MSH's REACH Program is Building Strong Systems to Improve Health and Save Lives in Afghanistan
War and conflict over the past 25 years have had dire consequences for the health of the Afghan people, particularly women and children. The health system was decimated, hospitals and health clinics were destroyed, and many trained health personnel fled the country, all contributing to some of highest infant and maternal mortality rates in the world. Today, through the USAID-funded REACH Program (Rural Expansion of Afghanistan's Community-Based Healthcare)-a three-year, $128 Million contract-Management Sciences for Health is working in partnership with the Ministry of Public Health and many nongovernmental organizations (NGOs) to rebuild the health system and provide Afghan households with a basic package of health services.
While attention is often focused on how to support national health policy development at the Ministry of Public Health (MOPH) to improve local health delivery, work done at the provincial level plays a critical role. Provincial Public Health Offices serve as a vital link between Ministry planners at the central level and health care providers working locally throughout the country to ensure that vaccines are available, fewer women die during childbirth, and there is reduced mortality from diarrheal disease. The successful decentralization of health services management in Afghanistan requires strong provincial health administration. Systems must be in place to monitor health conditions and collect data to plan for staff and medicines, review service performance throughout the province, identify and plan for training health workers, and plan and manage service-improvement initiatives. Without these vital systems that MSH's REACH Program is working on, women and children will continue to die from preventable causes.
Provincial Public Health Offices: Playing a Critical Role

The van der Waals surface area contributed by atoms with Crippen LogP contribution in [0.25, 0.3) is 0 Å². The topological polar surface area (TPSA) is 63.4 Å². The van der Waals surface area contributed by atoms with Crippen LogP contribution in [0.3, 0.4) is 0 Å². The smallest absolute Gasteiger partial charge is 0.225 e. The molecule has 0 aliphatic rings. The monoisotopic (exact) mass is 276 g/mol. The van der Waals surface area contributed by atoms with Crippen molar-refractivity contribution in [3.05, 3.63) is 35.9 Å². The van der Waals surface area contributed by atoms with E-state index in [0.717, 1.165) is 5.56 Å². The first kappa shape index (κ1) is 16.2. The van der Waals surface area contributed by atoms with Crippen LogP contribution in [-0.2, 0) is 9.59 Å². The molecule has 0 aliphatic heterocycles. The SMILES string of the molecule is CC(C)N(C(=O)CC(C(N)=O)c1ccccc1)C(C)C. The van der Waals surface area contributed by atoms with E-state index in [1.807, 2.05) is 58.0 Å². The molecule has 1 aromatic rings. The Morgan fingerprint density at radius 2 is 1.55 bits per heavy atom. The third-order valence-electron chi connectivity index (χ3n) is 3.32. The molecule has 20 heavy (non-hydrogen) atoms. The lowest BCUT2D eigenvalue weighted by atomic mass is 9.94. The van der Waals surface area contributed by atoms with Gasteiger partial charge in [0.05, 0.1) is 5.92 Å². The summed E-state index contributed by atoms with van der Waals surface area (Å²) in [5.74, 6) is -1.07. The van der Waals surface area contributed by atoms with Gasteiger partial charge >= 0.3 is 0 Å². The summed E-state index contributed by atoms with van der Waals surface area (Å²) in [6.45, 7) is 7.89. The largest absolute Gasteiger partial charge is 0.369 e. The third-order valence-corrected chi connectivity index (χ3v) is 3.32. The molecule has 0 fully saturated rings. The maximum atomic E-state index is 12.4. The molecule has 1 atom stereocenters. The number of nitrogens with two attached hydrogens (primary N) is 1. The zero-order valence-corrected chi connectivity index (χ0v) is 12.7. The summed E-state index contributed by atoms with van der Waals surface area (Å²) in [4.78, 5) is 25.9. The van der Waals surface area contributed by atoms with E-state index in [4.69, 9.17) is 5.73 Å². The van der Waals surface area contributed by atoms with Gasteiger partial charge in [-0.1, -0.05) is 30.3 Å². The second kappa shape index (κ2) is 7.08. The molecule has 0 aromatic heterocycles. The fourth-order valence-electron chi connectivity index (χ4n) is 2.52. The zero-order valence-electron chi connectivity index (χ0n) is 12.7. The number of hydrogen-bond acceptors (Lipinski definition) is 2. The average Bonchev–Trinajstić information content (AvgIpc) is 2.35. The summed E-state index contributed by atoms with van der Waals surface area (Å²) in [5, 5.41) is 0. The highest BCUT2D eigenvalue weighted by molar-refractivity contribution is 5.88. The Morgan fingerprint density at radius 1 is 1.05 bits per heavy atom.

In partnership with the MOPH, MSH's REACH Program has established Provincial Health Coordinating Committees (PHCC) in 16 of Afghanistan's 34 provinces. These committees provide a strong foundation for the decentralization of health services management. Provincial health officials now have a concrete set of steps and tools for analyzing health data; setting targets and objectives for improving care in priority areas; and establishing a framework for monitoring service performance and health outcomes. The planning process produces a three-year rolling development program and a one-year operational plan that the PHCC uses to manage and monitor its efforts. These plans are submitted to the MOPH to provide updated information on facility and staff development, recent service performance, and evolving provincial priorities.
PHCC committees coordinate the efforts of different groups providing health services in their provinces. Together, they develop a comprehensive work plan to address priority health issues, such as maternal mortality, TB, and childhood immunization. They are putting systems in place to track medicines; detect disease outbreaks; monitor service operations and finances, and human resources; and coordinate NGO activities throughout the province. PHCC committees meet monthly to review progress and modify plans.
The data gathered by these newly instituted systems will provide the MOPH with information crucial to steering national health policy and making timely decisions to save lives.